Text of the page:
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60

The individual mandate is still in effect for 2018, which means you have to have qualifying health coverage or pay a fine--I can't find the penalties for 2018 but for 2017 it was the greater of 2.5% of your total household adjusted gross income, or $695 per adult. The new tax law does repeal the individual mandate starting in 2019. However, it would be ...


20

Possibility 1: Reimbursement exceeds contributions You elect to contribute $1,200 to the FSA ($100 a month). In February, you submit $2,000 worth of expenses. You are reimbursed $1,200. In March, you are laid off. In this case, you've paid $300, but received $1,200. Your employer cannot compel you to pay the difference. Quoting Div 125, a provider: ...


20

It depends on what you mean by “overages.” FSA plans have a feature called “uniform coverage.” When you sign up for the plan with your employer, you are signing up for coverage up to a certain dollar amount and you agree to pay that same dollar amount out of your paychecks over the course of the year. “Uniform coverage” means that you are covered for the ...


18

I see this sort of misconception flying around. "Well the health insurance takes my money, makes a profit, and pays me only if I need it, otherwise I 'lose' money. Clearly, I would be better off saving my money." This sort of reasoning completely misses the point of insurance. Suppose you plan to pay $2,400 a year for either insurance or as savings in an ...


11

Edit: Let's forget about Wikipedia. From the horse's mouth: The cafeteria plan rules require that a health FSA provide uniform coverage throughout the coverage period (which is the period when the employee is covered by the plan). See Proposed Treasury Regulations Section 1.125-5(d). Under the uniform coverage rules, the maximum amount of ...


11

The FSA, in contrast to the HSA, is not an "account" that you put money in. FSA stands for "Flexible Spending Arrangement," not "Account." Technically, it is a defined-benefit plan. Here is the difference: With an account such as an HSA, you put money into the account, and you get that same money out. You can't take money out unless you first put money ...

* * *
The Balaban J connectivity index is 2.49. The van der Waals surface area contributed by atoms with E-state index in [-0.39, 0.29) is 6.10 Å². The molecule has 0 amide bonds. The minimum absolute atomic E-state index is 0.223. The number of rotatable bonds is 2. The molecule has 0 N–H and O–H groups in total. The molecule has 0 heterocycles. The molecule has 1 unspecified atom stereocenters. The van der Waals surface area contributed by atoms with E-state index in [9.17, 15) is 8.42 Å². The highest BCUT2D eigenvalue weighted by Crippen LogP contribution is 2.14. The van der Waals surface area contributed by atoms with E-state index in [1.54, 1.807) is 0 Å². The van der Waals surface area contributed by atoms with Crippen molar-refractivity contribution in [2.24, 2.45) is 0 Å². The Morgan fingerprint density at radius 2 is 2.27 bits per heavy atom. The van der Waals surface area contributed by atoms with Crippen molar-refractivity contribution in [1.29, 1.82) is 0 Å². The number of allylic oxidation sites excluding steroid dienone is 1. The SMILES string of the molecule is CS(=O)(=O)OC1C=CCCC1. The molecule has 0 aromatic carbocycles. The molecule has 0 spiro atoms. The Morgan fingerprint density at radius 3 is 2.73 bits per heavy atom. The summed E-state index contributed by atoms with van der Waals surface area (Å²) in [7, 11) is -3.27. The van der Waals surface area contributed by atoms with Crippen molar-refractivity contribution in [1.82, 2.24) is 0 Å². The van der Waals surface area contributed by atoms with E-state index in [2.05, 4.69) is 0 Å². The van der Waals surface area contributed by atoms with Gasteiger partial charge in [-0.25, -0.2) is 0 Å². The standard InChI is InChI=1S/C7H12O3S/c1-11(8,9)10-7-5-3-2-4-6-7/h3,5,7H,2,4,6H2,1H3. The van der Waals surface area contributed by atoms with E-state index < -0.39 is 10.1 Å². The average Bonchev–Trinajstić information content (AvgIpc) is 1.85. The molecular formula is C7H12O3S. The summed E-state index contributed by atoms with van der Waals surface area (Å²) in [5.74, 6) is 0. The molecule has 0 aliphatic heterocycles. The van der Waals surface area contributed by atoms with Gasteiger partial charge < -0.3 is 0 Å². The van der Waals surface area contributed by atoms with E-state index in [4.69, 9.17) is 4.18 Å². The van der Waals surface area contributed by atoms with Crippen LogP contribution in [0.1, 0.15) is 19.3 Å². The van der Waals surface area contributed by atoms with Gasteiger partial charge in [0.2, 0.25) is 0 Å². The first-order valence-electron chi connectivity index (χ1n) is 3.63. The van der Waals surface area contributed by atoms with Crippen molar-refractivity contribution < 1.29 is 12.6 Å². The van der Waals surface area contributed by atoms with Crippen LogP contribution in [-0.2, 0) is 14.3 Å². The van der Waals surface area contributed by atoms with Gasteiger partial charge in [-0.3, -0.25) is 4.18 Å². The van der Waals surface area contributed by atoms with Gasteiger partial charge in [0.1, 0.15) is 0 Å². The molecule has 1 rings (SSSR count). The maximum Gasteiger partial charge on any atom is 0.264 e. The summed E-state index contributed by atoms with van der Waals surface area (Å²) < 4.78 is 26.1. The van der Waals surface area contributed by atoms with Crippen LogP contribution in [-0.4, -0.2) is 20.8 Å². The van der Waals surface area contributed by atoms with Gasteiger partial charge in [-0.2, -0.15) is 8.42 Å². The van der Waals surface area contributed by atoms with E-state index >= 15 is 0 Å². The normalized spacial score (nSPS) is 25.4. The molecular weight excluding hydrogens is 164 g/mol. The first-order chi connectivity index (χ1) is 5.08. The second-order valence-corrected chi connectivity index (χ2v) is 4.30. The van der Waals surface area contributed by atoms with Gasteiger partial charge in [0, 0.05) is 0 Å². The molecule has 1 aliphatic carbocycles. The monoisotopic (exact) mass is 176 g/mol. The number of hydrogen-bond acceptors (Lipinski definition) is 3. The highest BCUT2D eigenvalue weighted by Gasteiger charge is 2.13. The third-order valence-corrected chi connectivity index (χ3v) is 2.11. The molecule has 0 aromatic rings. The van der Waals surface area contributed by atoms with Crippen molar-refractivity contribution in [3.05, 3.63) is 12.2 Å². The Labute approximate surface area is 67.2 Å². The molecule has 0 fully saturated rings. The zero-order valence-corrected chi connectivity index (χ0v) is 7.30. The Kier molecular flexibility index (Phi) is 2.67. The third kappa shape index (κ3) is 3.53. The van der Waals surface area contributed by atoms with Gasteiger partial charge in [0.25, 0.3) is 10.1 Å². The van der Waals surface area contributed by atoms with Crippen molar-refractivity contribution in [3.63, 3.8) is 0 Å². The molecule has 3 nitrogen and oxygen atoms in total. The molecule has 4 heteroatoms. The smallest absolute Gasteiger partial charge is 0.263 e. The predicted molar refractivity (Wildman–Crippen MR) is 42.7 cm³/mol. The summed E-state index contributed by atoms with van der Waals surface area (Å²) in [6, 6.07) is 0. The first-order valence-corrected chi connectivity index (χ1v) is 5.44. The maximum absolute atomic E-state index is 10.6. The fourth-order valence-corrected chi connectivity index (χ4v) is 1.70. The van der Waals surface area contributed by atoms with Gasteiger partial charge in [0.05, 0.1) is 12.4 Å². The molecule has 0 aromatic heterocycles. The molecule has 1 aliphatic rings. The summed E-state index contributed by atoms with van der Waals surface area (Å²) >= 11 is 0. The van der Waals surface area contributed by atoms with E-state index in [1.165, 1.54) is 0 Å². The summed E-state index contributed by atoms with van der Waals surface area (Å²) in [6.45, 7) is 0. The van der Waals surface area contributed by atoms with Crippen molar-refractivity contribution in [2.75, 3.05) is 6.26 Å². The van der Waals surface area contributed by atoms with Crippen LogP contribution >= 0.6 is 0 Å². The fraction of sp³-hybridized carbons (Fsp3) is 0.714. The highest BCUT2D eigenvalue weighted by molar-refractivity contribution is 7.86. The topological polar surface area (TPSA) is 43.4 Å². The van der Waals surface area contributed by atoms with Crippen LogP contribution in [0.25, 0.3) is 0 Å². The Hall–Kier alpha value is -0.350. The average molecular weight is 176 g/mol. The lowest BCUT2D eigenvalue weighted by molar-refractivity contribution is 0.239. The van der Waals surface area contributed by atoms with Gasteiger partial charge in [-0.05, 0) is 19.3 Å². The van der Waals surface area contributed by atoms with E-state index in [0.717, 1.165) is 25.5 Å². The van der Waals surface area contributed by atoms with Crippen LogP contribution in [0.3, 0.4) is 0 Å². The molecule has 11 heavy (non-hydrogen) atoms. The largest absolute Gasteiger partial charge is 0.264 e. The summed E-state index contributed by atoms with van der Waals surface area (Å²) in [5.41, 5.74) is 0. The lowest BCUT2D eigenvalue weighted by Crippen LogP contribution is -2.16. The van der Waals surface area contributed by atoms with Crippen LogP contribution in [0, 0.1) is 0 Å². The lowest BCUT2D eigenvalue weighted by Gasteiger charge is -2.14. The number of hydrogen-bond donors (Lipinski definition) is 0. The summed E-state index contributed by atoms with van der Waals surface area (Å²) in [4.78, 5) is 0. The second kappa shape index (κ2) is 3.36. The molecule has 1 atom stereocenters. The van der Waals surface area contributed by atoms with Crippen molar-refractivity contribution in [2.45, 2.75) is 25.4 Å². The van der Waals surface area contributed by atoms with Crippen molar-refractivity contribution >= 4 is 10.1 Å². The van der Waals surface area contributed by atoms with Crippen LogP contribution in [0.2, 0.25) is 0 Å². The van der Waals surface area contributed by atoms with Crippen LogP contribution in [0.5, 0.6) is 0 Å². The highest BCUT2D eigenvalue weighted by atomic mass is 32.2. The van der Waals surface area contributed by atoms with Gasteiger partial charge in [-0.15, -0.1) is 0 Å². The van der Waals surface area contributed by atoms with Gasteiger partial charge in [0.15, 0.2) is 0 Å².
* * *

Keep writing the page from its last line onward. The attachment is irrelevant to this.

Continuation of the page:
7

There's an answer to this question already here, but reading it again I think it may not be as clear as you might expect. I'll summarize the main point: FSA is an employer-sponsored plan. That is, you only get benefits as long as you're employed with the sponsor. Once you left your work, for whatever reason, you're no longer covered (unless you elect COBRA)....


7

It is risky to not have any sort of coverage. If you are young and do not have many assets to your name, you can plan on bankruptcy as a de facto "catastrophic plan", but in some cases this might result in not having access to good medical care (like if you get cancer or need a transplant or some major surgery). A FSA really has nothing to do with this ...


6

I believe the following statement by JAGAnalyst is incorrect: In your wife's case, if you have an HSA and she has traditional health benefits with an FSA, this is not considered a problem since she can only use the FSA money for expenses incurred by members of your family on her plan. Unless your FSA funds can only be used for your spouse's expenses and ...


6

One snag in your plan is that you alone can't undo your HSA contributions because you would also owe FICA taxes on that amount, and those need to be paid by both you and your employer. The only way for that to happen is for your employer to undo your HSA contributions from their point of view so those wages can be entirely taxed with both FICA and regular ...